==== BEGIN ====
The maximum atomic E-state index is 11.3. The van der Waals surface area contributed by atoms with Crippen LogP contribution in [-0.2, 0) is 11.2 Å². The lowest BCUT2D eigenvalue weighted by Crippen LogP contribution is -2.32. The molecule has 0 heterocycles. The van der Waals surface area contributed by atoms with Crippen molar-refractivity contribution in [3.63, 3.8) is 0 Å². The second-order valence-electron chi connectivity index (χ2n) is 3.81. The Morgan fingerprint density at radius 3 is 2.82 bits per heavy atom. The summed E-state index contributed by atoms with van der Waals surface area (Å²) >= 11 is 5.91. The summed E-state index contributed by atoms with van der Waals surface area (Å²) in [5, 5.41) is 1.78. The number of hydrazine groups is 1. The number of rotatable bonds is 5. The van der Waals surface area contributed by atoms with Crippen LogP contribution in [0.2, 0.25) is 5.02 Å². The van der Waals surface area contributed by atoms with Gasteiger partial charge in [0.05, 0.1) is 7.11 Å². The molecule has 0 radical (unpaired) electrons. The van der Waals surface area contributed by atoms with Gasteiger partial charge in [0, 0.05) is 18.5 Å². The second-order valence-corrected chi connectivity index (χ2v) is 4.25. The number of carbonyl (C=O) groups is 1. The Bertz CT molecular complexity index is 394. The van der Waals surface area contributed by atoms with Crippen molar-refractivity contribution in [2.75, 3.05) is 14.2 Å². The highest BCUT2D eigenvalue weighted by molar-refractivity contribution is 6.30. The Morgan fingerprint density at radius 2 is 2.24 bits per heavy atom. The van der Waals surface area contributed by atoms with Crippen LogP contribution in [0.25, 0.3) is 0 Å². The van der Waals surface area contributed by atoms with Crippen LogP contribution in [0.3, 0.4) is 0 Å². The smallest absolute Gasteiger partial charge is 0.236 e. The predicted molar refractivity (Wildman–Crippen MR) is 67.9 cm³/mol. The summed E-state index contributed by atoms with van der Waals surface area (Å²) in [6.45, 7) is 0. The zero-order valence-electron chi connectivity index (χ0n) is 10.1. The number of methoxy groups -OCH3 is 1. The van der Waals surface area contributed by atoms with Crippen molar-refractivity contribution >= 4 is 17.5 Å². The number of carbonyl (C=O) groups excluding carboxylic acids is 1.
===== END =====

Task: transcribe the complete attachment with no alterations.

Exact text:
The maximum atomic E-state index is 11.3. The van der Waals surface area contributed by atoms with Crippen LogP contribution in [-0.2, 0) is 11.2 Å². The lowest BCUT2D eigenvalue weighted by Crippen LogP contribution is -2.32. The molecule has 0 heterocycles. The van der Waals surface area contributed by atoms with Crippen molar-refractivity contribution in [3.63, 3.8) is 0 Å². The second-order valence-electron chi connectivity index (χ2n) is 3.81. The Morgan fingerprint density at radius 3 is 2.82 bits per heavy atom. The summed E-state index contributed by atoms with van der Waals surface area (Å²) >= 11 is 5.91. The summed E-state index contributed by atoms with van der Waals surface area (Å²) in [5, 5.41) is 1.78. The number of hydrazine groups is 1. The number of rotatable bonds is 5. The van der Waals surface area contributed by atoms with Crippen LogP contribution in [0.2, 0.25) is 5.02 Å². The van der Waals surface area contributed by atoms with Gasteiger partial charge in [0.05, 0.1) is 7.11 Å². The molecule has 0 radical (unpaired) electrons. The van der Waals surface area contributed by atoms with Gasteiger partial charge in [0, 0.05) is 18.5 Å². The second-order valence-corrected chi connectivity index (χ2v) is 4.25. The number of carbonyl (C=O) groups is 1. The Bertz CT molecular complexity index is 394. The van der Waals surface area contributed by atoms with Crippen molar-refractivity contribution in [2.75, 3.05) is 14.2 Å². The highest BCUT2D eigenvalue weighted by molar-refractivity contribution is 6.30. The Morgan fingerprint density at radius 2 is 2.24 bits per heavy atom. The van der Waals surface area contributed by atoms with Crippen LogP contribution in [0.25, 0.3) is 0 Å². The van der Waals surface area contributed by atoms with Crippen LogP contribution in [0.3, 0.4) is 0 Å². The smallest absolute Gasteiger partial charge is 0.236 e. The predicted molar refractivity (Wildman–Crippen MR) is 67.9 cm³/mol. The summed E-state index contributed by atoms with van der Waals surface area (Å²) in [6.45, 7) is 0. The zero-order valence-electron chi connectivity index (χ0n) is 10.1. The number of methoxy groups -OCH3 is 1. The van der Waals surface area contributed by atoms with Crippen molar-refractivity contribution >= 4 is 17.5 Å². The number of carbonyl (C=O) groups excluding carboxylic acids is 1.